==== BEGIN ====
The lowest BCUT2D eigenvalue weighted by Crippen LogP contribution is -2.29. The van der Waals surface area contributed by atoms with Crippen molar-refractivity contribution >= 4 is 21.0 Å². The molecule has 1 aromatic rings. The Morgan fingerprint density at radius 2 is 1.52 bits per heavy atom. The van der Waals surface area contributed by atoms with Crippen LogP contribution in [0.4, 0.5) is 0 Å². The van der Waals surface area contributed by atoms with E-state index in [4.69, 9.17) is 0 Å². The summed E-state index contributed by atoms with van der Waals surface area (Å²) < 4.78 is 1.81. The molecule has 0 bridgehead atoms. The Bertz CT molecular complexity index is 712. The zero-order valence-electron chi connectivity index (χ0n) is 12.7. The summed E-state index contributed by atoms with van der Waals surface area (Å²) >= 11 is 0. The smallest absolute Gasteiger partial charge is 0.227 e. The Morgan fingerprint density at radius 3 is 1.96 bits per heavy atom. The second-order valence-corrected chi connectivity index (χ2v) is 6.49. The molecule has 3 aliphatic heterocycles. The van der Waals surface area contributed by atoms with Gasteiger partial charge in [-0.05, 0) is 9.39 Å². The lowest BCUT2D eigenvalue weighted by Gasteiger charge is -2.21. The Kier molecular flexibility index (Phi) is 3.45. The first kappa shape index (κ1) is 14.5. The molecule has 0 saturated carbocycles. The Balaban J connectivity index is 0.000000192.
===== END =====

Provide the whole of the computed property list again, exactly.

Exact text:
The lowest BCUT2D eigenvalue weighted by Crippen LogP contribution is -2.29. The van der Waals surface area contributed by atoms with Crippen molar-refractivity contribution >= 4 is 21.0 Å². The molecule has 1 aromatic rings. The Morgan fingerprint density at radius 2 is 1.52 bits per heavy atom. The van der Waals surface area contributed by atoms with Crippen LogP contribution in [0.4, 0.5) is 0 Å². The van der Waals surface area contributed by atoms with E-state index in [4.69, 9.17) is 0 Å². The summed E-state index contributed by atoms with van der Waals surface area (Å²) < 4.78 is 1.81. The molecule has 0 bridgehead atoms. The Bertz CT molecular complexity index is 712. The zero-order valence-electron chi connectivity index (χ0n) is 12.7. The summed E-state index contributed by atoms with van der Waals surface area (Å²) >= 11 is 0. The smallest absolute Gasteiger partial charge is 0.227 e. The Morgan fingerprint density at radius 3 is 1.96 bits per heavy atom. The second-order valence-corrected chi connectivity index (χ2v) is 6.49. The molecule has 3 aliphatic heterocycles. The van der Waals surface area contributed by atoms with Gasteiger partial charge in [-0.05, 0) is 9.39 Å². The lowest BCUT2D eigenvalue weighted by Gasteiger charge is -2.21. The Kier molecular flexibility index (Phi) is 3.45. The first kappa shape index (κ1) is 14.5. The molecule has 0 saturated carbocycles. The Balaban J connectivity index is 0.000000192.